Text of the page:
On the evening of 1 May 1945, Goebbels arranged for an SS dentist, Helmut Kunz, to kill his six children in the Vorbunker by injecting them with morphine and then, when they were unconscious, crushing an ampule of cyanide in each of their mouths.[14] According to Kunz's later testimony, he gave the children morphine injections but it was Magda Goebbels and SS-Obersturmbannführer Ludwig Stumpfegger, Hitler's personal doctor, who then administered the cyanide.[15] Shortly afterward, Goebbels and his wife went up the stairs to the ground level and through the Führerbunker's emergency exit to the bombed-out garden behind the Reich Chancellery, where they killed themselves. Goebbels' SS adjutant, Günther Schwägermann doused their bodies with petrol, but the remains were only partially burned and not buried.[16]

At 01:00 on 2 May, the Soviets picked up a radio message from the German LVI Corps requesting a cease-fire and stating that emissaries would come under a white flag to Potsdamer bridge. Early in the morning of 2 May, the Soviets captured the Reich Chancellery.[17] General Weidling surrendered with his staff at 06:00.[18] Down in the Führerbunker, General Krebs and General Burgdorf committed suicide by gunshot to the head.[19] Johannes Hentschel, the master electro-mechanic for the bunker complex, stayed after everyone else had either committed suicide or left, as the field hospital in the Reich Chancellery above needed power and water. He surrendered to the Red Army as they entered the bunker complex on 2 May.[20] The bodies of Goebbels six children were discovered on 3 May. They were found in their beds in the Vorbunker; the clear mark of cyanide shown on their faces.[21]

Post-war events[edit]

The ruins of both Chancellery buildings were levelled by the Soviets between 1945 and 1949 as part of an effort to destroy the landmarks of Nazi Germany. The bunker complex largely survived, although some areas were partially flooded. In December 1947 the Soviets tried to blow up the bunkers, but only the separation walls were damaged. In 1959 the East German government began a series of demolitions of the Chancellery, including the bunker complex.[22] In 1974, 1.5 metres of water was pumped from inside the bunkers, and the East Germany Stasi conducted a survey of the interior of the Vorbunker and took external measurements of the Führerbunker. Since it was near the Berlin Wall, the site was undeveloped and neglected until after reunification.[23] During the construction of residential housing and other buildings on the site in 1988–89 several underground sections of the bunker complex were uncovered by work crews and were for the most part destroyed (with the Vorbunker’s top and external walls being the first to be torn down).[24]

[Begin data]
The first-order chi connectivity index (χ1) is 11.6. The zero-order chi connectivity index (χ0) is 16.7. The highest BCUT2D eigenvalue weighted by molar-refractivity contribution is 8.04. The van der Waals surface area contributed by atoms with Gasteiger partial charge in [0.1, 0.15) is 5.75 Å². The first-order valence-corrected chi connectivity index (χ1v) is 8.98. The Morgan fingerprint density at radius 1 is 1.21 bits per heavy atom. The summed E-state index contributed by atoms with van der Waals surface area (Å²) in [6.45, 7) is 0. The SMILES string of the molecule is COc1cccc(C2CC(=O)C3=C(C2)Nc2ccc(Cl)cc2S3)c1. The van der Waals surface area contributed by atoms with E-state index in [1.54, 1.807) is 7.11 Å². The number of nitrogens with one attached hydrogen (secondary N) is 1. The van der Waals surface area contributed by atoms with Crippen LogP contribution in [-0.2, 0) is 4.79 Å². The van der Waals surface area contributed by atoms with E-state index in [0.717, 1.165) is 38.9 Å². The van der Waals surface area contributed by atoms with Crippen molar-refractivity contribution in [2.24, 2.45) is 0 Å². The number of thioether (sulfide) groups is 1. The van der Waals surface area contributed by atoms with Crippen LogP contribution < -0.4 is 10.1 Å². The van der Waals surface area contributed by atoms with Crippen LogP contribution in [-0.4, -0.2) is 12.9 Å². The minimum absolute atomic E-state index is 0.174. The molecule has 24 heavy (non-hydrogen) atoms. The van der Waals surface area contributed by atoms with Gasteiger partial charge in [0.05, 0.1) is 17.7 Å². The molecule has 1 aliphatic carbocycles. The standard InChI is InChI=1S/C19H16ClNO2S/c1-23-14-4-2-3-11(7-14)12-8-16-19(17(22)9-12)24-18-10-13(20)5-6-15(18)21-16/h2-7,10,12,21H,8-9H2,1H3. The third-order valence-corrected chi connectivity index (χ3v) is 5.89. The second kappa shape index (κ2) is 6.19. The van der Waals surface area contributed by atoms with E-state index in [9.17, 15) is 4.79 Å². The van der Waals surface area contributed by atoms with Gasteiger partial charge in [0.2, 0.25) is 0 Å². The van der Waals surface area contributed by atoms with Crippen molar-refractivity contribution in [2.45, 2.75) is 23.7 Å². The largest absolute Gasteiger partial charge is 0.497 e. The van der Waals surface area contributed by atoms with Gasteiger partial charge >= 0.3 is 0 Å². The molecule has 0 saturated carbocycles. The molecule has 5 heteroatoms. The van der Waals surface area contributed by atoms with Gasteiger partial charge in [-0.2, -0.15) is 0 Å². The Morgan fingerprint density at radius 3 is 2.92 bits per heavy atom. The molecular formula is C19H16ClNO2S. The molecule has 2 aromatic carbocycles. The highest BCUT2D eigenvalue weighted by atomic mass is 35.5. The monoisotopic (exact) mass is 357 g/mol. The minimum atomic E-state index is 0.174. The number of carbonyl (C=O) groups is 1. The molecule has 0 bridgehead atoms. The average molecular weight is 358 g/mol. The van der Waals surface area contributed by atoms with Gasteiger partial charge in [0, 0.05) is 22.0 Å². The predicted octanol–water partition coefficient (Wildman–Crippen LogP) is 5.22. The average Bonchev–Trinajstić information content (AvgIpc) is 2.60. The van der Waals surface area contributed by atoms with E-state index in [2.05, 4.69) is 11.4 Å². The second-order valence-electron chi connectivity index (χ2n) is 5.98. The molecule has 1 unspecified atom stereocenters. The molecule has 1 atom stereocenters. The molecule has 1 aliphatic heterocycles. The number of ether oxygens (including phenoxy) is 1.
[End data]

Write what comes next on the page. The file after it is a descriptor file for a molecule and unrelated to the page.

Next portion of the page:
The construction of the buildings in the area around the bunker complex was a strategy for ensuring the surroundings remained anonymous and unremarkable.[25] The emergency exit point for the Führerbunker (which had been in the Chancellery gardens) was occupied by a car park.[26]

Site of the Bunker complex in 2007.

On 8 June 2006, during the lead up to the 2006 FIFA World Cup, an information board was installed to mark the location of the bunker complex. The board, including a schematic diagram, can be found at the corner of In den Ministergärten and Gertrud-Kolmar-Straße, two small streets about three minutes' walk from Potsdamer Platz. Hitler's bodyguard, Rochus Misch, one of the last people living who was in the bunker complex at the time of Hitler's suicide, was on hand for the ceremony.[27]

See also[edit]


  1. ^ Lehrer 2006, pp. 117, 119.
  2. ^ Beevor 2002, pp. 278, 380, 381.
  3. ^ a b Lehrer 2006, p. 117.
  4. ^ Lehrer 2006, pp. 117, 121, 122.
  5. ^ McNab 2014, p. 28.
  6. ^ Lehrer 2006, pp. 121–123.
  7. ^ Mollo 1988, p. 28.
  8. ^ a b Lehrer 2006, p. 123.
  9. ^ Kershaw 2008, pp. 901, 902.
  10. ^ Fischer 2008, pp. 42, 43.
  11. ^ Lehrer 2006, p. 119.
  12. ^ Mollo 1988, p. 30.
  13. ^ Stavropoulos 2009, p. 82.
  14. ^ Vinogradov et al. 2005, p. 56.
  15. ^ Beevor 2002, p. 380.
  16. ^ Beevor 2002, pp. 380, 381.
  17. ^ Beevor 2002, pp. 387, 388.
  18. ^ Dollinger 1997, p. 239.
  19. ^ Beevor 2002, p. 387.
  20. ^ Joachimsthaler 1999, p. 287.
  21. ^ Beevor 2002, p. 398.
  22. ^ Mollo 1988, pp. 48, 49.
  23. ^ Mollo 1988, pp. 49, 50.
  24. ^ Mollo 1988, pp. 46, 48, 50–53.
  25. ^ Kellerhoff 2004, pp. 27, 28.
  26. ^ Kellerhoff 2004, p. 27.
  27. ^ Der Spiegel 2006.